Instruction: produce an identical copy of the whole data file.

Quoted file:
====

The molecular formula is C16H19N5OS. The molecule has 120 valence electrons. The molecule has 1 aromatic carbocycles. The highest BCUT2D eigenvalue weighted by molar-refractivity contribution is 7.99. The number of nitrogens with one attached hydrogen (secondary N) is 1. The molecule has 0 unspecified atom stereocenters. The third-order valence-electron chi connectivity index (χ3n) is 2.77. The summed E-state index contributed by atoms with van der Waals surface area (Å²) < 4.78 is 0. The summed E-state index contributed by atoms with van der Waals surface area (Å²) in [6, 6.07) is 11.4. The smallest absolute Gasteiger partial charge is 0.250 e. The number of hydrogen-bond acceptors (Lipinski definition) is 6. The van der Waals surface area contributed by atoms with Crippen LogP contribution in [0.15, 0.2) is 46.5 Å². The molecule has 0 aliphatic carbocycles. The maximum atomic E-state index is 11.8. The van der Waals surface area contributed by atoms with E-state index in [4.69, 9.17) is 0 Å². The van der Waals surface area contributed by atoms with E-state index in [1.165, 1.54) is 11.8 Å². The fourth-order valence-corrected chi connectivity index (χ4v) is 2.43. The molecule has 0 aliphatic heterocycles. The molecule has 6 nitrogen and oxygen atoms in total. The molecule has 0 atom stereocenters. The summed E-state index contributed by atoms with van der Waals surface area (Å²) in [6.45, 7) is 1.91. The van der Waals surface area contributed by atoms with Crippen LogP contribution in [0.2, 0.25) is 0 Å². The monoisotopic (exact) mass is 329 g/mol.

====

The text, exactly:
The molecular formula is C16H19N5OS. The molecule has 120 valence electrons. The molecule has 1 aromatic carbocycles. The highest BCUT2D eigenvalue weighted by molar-refractivity contribution is 7.99. The number of nitrogens with one attached hydrogen (secondary N) is 1. The molecule has 0 unspecified atom stereocenters. The third-order valence-electron chi connectivity index (χ3n) is 2.77. The summed E-state index contributed by atoms with van der Waals surface area (Å²) < 4.78 is 0. The summed E-state index contributed by atoms with van der Waals surface area (Å²) in [6, 6.07) is 11.4. The smallest absolute Gasteiger partial charge is 0.250 e. The number of hydrogen-bond acceptors (Lipinski definition) is 6. The van der Waals surface area contributed by atoms with Crippen LogP contribution in [0.15, 0.2) is 46.5 Å². The molecule has 0 aliphatic carbocycles. The maximum atomic E-state index is 11.8. The van der Waals surface area contributed by atoms with E-state index in [4.69, 9.17) is 0 Å². The van der Waals surface area contributed by atoms with E-state index in [1.165, 1.54) is 11.8 Å². The fourth-order valence-corrected chi connectivity index (χ4v) is 2.43. The molecule has 0 aliphatic heterocycles. The molecule has 6 nitrogen and oxygen atoms in total. The molecule has 0 atom stereocenters. The summed E-state index contributed by atoms with van der Waals surface area (Å²) in [6.45, 7) is 1.91. The van der Waals surface area contributed by atoms with Crippen LogP contribution in [0.2, 0.25) is 0 Å². The monoisotopic (exact) mass is 329 g/mol.